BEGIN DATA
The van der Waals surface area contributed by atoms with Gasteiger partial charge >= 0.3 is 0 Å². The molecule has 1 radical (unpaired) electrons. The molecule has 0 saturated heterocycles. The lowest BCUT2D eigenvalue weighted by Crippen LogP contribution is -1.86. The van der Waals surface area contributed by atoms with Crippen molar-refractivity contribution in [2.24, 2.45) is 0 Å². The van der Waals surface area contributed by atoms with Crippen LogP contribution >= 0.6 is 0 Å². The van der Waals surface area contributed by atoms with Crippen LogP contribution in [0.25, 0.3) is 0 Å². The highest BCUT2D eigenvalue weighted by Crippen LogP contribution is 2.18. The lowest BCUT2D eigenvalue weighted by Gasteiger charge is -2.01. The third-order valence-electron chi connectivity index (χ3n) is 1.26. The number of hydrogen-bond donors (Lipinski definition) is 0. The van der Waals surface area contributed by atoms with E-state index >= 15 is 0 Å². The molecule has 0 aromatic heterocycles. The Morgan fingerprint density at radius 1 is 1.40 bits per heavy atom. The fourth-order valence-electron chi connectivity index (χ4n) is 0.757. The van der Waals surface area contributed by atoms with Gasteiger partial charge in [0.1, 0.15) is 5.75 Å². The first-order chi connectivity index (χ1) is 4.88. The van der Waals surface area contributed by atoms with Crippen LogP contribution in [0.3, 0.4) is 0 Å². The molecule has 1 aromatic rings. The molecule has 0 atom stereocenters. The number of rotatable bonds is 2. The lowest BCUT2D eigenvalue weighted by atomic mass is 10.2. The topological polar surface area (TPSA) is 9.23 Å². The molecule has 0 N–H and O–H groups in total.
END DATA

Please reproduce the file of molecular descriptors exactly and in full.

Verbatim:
The van der Waals surface area contributed by atoms with Gasteiger partial charge >= 0.3 is 0 Å². The molecule has 1 radical (unpaired) electrons. The molecule has 0 saturated heterocycles. The lowest BCUT2D eigenvalue weighted by Crippen LogP contribution is -1.86. The van der Waals surface area contributed by atoms with Crippen molar-refractivity contribution in [2.24, 2.45) is 0 Å². The van der Waals surface area contributed by atoms with Crippen LogP contribution >= 0.6 is 0 Å². The van der Waals surface area contributed by atoms with Crippen LogP contribution in [0.25, 0.3) is 0 Å². The highest BCUT2D eigenvalue weighted by Crippen LogP contribution is 2.18. The lowest BCUT2D eigenvalue weighted by Gasteiger charge is -2.01. The third-order valence-electron chi connectivity index (χ3n) is 1.26. The number of hydrogen-bond donors (Lipinski definition) is 0. The van der Waals surface area contributed by atoms with E-state index >= 15 is 0 Å². The molecule has 0 aromatic heterocycles. The Morgan fingerprint density at radius 1 is 1.40 bits per heavy atom. The fourth-order valence-electron chi connectivity index (χ4n) is 0.757. The van der Waals surface area contributed by atoms with Gasteiger partial charge in [0.1, 0.15) is 5.75 Å². The first-order chi connectivity index (χ1) is 4.88. The van der Waals surface area contributed by atoms with Crippen LogP contribution in [0.3, 0.4) is 0 Å². The molecule has 1 aromatic rings. The molecule has 0 atom stereocenters. The number of rotatable bonds is 2. The lowest BCUT2D eigenvalue weighted by atomic mass is 10.2. The topological polar surface area (TPSA) is 9.23 Å². The molecule has 0 N–H and O–H groups in total.